Improved attendance rates lead to rescinded layoff notices for Berkeley teachers

Jan Flatley-Feldman/File

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The Berkeley Unified School District rescinded 148 potential layoff notices due to an unanticipated growth in student attendance this year, which helped fill almost half of the next school year’s projected budget gap in the district.

In contrast to fiscal year 2010-11 — during which time the district lost more than $2 million in unearned income due to absences, according to the district’s website — this year the 1.26 percent districtwide increase in average student attendance in K-12 schools resulted in $1.4 million in additional funds for the coming year.

The school board will use the extra funds to pay the 148 teachers to whom it sent out layoff notices in March in response to cuts to public education in Gov. Jerry Brown’s January budget release, according to district Superintendent Bill Huyett.

While the rescinded layoff notices mean that permanent and probationary teachers will be able to keep their jobs, there is no guarantee that temporary teachers will be hired back, said Cathy Campbell, president of the Berkeley Federation of Teachers, a labor union that represents more than 700 teachers, counselors and other education professionals.

“I’m unhappy about how the district is portraying (the rescinded layoff notices),” Campbell said. “There’s a very large group of teachers that do not know if they’re going to be rehired.”

But district spokesperson Mark Coplan said that temporary teachers are hired under the clause that they will only be hired on a temporary basis. He also said this is “regular housekeeping” that is not affected by the budget assessment made in conjunction with the increased attendance figures.

Attendance rates may have improved due to the efforts of four newly hired attendance officials at Berkeley High School — the same administrators who discovered the attendance scam at the school, in which as many as 50 students allegedly sold changes to classmates’ attendance records, according to Coplan. The students faced suspension, expulsion or community service, Coplan added.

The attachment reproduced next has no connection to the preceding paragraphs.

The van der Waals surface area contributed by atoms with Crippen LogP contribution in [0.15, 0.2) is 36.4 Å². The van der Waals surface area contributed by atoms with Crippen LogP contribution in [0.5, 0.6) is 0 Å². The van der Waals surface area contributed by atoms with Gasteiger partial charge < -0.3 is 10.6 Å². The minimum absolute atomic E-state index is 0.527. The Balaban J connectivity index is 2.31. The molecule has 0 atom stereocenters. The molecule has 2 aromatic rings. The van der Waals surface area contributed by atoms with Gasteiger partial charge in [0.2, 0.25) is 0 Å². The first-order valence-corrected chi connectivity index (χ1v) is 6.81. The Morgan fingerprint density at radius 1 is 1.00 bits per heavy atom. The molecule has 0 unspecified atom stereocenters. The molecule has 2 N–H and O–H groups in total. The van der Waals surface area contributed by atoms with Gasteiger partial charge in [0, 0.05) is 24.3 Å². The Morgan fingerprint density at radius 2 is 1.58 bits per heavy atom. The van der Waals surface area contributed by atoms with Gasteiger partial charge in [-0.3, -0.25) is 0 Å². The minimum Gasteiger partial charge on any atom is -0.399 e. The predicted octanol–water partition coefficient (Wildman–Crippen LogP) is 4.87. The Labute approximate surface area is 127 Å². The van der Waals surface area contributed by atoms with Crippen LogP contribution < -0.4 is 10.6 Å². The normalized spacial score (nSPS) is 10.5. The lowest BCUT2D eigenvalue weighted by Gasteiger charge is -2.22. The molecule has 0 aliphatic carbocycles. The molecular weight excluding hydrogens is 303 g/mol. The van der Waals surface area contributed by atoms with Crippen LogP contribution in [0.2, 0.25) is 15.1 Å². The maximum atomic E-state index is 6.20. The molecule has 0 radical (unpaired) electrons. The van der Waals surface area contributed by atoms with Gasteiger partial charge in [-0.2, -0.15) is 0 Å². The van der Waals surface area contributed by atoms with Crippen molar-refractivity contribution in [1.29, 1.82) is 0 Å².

“(School administrators) found some things that didn’t look right,” Coplan said. “Somebody else had gone in and actually taken out absences, whereas teachers usually just enter them in to the system.”

Although higher attendance has saved over a hundred jobs this year, the extra savings only account for about half of the projected budget shortfall for next year, which means the district still faces a grim financial situation.

In the next few years, the school district could face an additional reduction of nearly $7 million if Brown’s tax initiative is not approved in the November 2012 election. Even if Brown’s tax initiative passes, the district will still be left with reductions ranging from $3 million to $3.6 million.

In addition, this year the district has used up the last of its $1.8 million Federal Jobs Bill funds in order to prevent even more layoffs that it has already issued. The attendance money the district receives from the state — currently $28 per day for each student who is present — has also been on a steep decline, according to Coplan.

Despite increased attendance rates, the district has seen student enrollment drop by 106 students this year and expects it to decrease again next year by another 298 students, according to a May 9 expenditure recommendation for fiscal year 2012-13 from Huyett’s office.

Coplan sees this year’s savings as having a “positive effect” although a tough situation lies before the district.

“(The state) pays you on the previous year’s attendance, and this year’s attendance record has improved our revenue projections for next year, which means that we don’t have to eliminate teachers,” Coplan said.